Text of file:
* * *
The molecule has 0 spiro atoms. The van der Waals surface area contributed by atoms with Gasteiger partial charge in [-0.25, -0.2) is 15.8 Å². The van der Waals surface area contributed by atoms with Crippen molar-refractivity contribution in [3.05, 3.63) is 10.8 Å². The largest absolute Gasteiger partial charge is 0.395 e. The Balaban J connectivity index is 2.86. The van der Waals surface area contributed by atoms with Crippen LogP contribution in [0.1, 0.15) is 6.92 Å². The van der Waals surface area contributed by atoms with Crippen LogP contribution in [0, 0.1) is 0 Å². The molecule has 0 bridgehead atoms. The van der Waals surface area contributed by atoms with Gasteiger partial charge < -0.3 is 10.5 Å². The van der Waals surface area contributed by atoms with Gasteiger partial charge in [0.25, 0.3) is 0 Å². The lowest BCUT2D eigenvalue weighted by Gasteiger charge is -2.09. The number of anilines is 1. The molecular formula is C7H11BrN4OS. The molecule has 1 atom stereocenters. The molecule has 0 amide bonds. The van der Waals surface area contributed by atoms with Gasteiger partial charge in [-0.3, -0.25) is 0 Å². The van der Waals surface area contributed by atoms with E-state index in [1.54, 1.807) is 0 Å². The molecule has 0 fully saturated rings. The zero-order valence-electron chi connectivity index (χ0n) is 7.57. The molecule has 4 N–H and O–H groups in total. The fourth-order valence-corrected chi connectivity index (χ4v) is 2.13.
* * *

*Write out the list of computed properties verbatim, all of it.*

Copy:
The molecule has 0 spiro atoms. The van der Waals surface area contributed by atoms with Gasteiger partial charge in [-0.25, -0.2) is 15.8 Å². The van der Waals surface area contributed by atoms with Crippen molar-refractivity contribution in [3.05, 3.63) is 10.8 Å². The largest absolute Gasteiger partial charge is 0.395 e. The Balaban J connectivity index is 2.86. The van der Waals surface area contributed by atoms with Crippen LogP contribution in [0.1, 0.15) is 6.92 Å². The van der Waals surface area contributed by atoms with Crippen LogP contribution in [0, 0.1) is 0 Å². The molecule has 0 bridgehead atoms. The van der Waals surface area contributed by atoms with Gasteiger partial charge < -0.3 is 10.5 Å². The van der Waals surface area contributed by atoms with Gasteiger partial charge in [0.25, 0.3) is 0 Å². The lowest BCUT2D eigenvalue weighted by Gasteiger charge is -2.09. The number of anilines is 1. The molecular formula is C7H11BrN4OS. The molecule has 1 atom stereocenters. The molecule has 0 amide bonds. The van der Waals surface area contributed by atoms with Gasteiger partial charge in [-0.3, -0.25) is 0 Å². The van der Waals surface area contributed by atoms with E-state index in [1.54, 1.807) is 0 Å². The molecule has 0 fully saturated rings. The zero-order valence-electron chi connectivity index (χ0n) is 7.57. The molecule has 4 N–H and O–H groups in total. The fourth-order valence-corrected chi connectivity index (χ4v) is 2.13.